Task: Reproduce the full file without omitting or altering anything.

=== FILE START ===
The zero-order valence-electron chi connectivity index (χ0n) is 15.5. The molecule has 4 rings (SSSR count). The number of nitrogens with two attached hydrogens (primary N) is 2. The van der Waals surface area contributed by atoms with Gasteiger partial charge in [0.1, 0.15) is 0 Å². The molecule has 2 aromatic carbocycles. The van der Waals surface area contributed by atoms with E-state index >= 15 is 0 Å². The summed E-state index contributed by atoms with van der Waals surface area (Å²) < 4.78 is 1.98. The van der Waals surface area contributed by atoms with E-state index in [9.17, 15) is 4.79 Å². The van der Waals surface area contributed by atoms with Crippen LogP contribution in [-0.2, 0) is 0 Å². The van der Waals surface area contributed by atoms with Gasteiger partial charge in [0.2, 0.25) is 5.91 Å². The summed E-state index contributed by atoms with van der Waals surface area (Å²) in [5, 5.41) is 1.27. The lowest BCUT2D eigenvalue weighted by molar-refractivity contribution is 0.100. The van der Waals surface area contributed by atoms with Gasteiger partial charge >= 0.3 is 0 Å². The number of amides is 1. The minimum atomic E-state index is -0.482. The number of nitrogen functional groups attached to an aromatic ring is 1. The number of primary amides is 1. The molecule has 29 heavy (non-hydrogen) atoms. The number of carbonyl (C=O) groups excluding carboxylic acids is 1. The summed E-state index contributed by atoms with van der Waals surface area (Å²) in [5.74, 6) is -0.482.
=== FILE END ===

The zero-order valence-electron chi connectivity index (χ0n) is 15.5. The molecule has 4 rings (SSSR count). The number of nitrogens with two attached hydrogens (primary N) is 2. The van der Waals surface area contributed by atoms with Gasteiger partial charge in [0.1, 0.15) is 0 Å². The molecule has 2 aromatic carbocycles. The van der Waals surface area contributed by atoms with E-state index >= 15 is 0 Å². The summed E-state index contributed by atoms with van der Waals surface area (Å²) < 4.78 is 1.98. The van der Waals surface area contributed by atoms with E-state index in [9.17, 15) is 4.79 Å². The van der Waals surface area contributed by atoms with Crippen LogP contribution in [-0.2, 0) is 0 Å². The van der Waals surface area contributed by atoms with Gasteiger partial charge in [0.2, 0.25) is 5.91 Å². The summed E-state index contributed by atoms with van der Waals surface area (Å²) in [5, 5.41) is 1.27. The lowest BCUT2D eigenvalue weighted by molar-refractivity contribution is 0.100. The van der Waals surface area contributed by atoms with Gasteiger partial charge >= 0.3 is 0 Å². The number of amides is 1. The minimum atomic E-state index is -0.482. The number of nitrogen functional groups attached to an aromatic ring is 1. The number of primary amides is 1. The molecule has 29 heavy (non-hydrogen) atoms. The number of carbonyl (C=O) groups excluding carboxylic acids is 1. The summed E-state index contributed by atoms with van der Waals surface area (Å²) in [5.74, 6) is -0.482.